WHO. 2030 targets for soil-transmitted helminthiases control programmes. Geneva: World Health Organization; 2020.

    Google Scholar 

  5. 5.

    WHO. Ending the neglect to attain the Sustainable Development Goals: a road map for neglected tropical diseases 2021–2030. Geneva: World Health Organization; 2020.

    Google Scholar 

  6. 6.

    WHO. Eliminating soil-transmitted helminthiases as a public health problem in children: progress report 2001–2010 and Strategic Plan 2011–2020. Geneva: WHO; 2012.

    Google Scholar 

  7. 7.

    WHO. Ending the neglect to attain the Sustainable Development Goals A road map for neglected tropical diseases 2021–2030. Geneva: WHO; 2020.

    Google Scholar 

  8. 8.

    FMoH. Elimination of Neglected Tropical Diseases (NTDs) in Ethiopia: Woreda level coordination toolkit for the WASH and NTD sectors. Addis Ababa, FMoH, 2019.

  9. 9.

    Mengitsu B, Shafi O, Kebede B, Kebede F, Worku DT, Herero M, et al. Ethiopia and its steps to mobilize resources to achieve 2020 elimination and control goals for neglected tropical diseases: spider webs joined can tie a lion. Int Health. 2016;8(Suppl 1):i34–52.

    Article  Google Scholar 

  10. 10.

    FMoH. Second Edition of Ethiopia National Master Plan for neglected tropical diseases. Addis Ababa: FMoH; 2016.

  11. 11.

    Overseas Development Institute 2014. Neglected Tropical Diseases The case of Cambodia. Developmentprogress.org; 2014.

  12. 12.

    Kline K, McCarthy JS, Pearson M, Loukas A, Hotez PJ. Neglected tropical diseases of Oceania: review of their prevalence, distribution, and opportunities for control. PLoS Negl Trop Dis. 2013;7(1):e1755.

    Article  Google Scholar 

  13. 13.

    Buonfrate D, Formenti F, Perandin F, Bisoffi Z. Novel approaches to the diagnosis of Strongyloides stercoralis infection. Clin Microbiol Infect. 2015;21:543–52.

    CAS  Article  Google Scholar 

  14. 14.

    WHO. Diagnostic methods for the control of strongyloidiasis, Virtual meeting, 29 September 2020. https://www.who.int/publications/i/item/9789240016538. Geneva: WHO; 2020.

  15. 15.

    Gustavsen KM, Colatrella BD, Mccoy T. For as long as necessary: examining 30 years of MSD’s focus on achieving elimination of onchocerciasis and lymphatic filariasis. Int Health. 2018;10:i3–6.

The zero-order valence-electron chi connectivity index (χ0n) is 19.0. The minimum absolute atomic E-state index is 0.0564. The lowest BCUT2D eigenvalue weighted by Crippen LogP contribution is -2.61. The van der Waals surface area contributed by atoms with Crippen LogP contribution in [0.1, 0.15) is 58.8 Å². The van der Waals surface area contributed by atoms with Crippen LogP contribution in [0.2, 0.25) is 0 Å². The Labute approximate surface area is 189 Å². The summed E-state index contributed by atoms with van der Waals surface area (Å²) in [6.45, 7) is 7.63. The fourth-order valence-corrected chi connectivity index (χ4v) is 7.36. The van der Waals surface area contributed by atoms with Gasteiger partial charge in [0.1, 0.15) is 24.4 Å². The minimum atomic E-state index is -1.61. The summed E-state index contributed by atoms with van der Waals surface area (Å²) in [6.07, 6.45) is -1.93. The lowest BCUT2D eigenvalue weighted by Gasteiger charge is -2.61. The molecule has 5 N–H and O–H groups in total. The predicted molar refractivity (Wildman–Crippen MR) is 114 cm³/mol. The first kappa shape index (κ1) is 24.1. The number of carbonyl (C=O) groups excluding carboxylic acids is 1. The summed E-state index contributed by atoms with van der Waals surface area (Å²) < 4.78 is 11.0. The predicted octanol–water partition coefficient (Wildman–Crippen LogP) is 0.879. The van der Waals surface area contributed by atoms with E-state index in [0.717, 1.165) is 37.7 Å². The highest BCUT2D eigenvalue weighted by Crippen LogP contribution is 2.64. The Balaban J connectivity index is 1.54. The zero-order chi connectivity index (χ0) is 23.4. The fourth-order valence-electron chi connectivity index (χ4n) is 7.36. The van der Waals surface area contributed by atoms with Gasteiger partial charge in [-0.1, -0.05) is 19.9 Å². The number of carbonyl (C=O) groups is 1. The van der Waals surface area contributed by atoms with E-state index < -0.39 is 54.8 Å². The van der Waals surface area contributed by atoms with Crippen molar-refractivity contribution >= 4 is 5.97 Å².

Article  Google Scholar 

  16. 16.

    WHO. First Ivermectin prequalified. https://extranet.who.int/pqweb/news/first-ivermectin-prequalified. Accessed 24, 2021.

Download references

Acknowledgements

We thank organizations, researchers, and innovators in the world for their work on strongyloidiasis and NTDs.

Funding

Not applicable.

Author information

Affiliations

Authors

Contributions

AT and EZ conceived and drafted the commentary idea. ZM critically reviewed the commentary. All authors read and approved the final manuscript.

Corresponding author

Correspondence to Abebaw Tiruneh.

Ethics declarations

Ethics approval and consent to participate

Not applicable.

Consent for publication

Not applicable.

Competing interests

We the authors declared that do not have any competing interests.

Rights and permissions

Open Access This article is licensed under a Creative Commons Attribution 4.0 International License, which permits use, sharing, adaptation, distribution and reproduction in any medium or format, as long as you give appropriate credit to the original author(s) and the source, provide a link to the Creative Commons licence, and indicate if changes were made. The images or other third party material in this article are included in the article's Creative Commons licence, unless indicated otherwise in a credit line to the material. If material is not included in the article's Creative Commons licence and your intended use is not permitted by statutory regulation or exceeds the permitted use, you will need to obtain permission directly from the copyright holder. To view a copy of this licence, visit http://creativecommons.org/licenses/by/4.0/. The Creative Commons Public Domain Dedication waiver (http://creativecommons.org/publicdomain/zero/1.0/) applies to the data made available in this article, unless otherwise stated in a credit line to the data.

Reprints and Permissions

About this article

Verify currency and authenticity via CrossMark

Cite this article

Tiruneh, A., Zemene, E. & Mekonnen, Z. Strongyloidiasis: the most neglected tropical disease in Ethiopia. Infect Dis Poverty 10, 65 (2021). https://doi.org/10.1186/s40249-021-00851-2

Download citation

Keywords

  • Strongyloidiasis
  • Neglected tropical disease
  • Ethiopia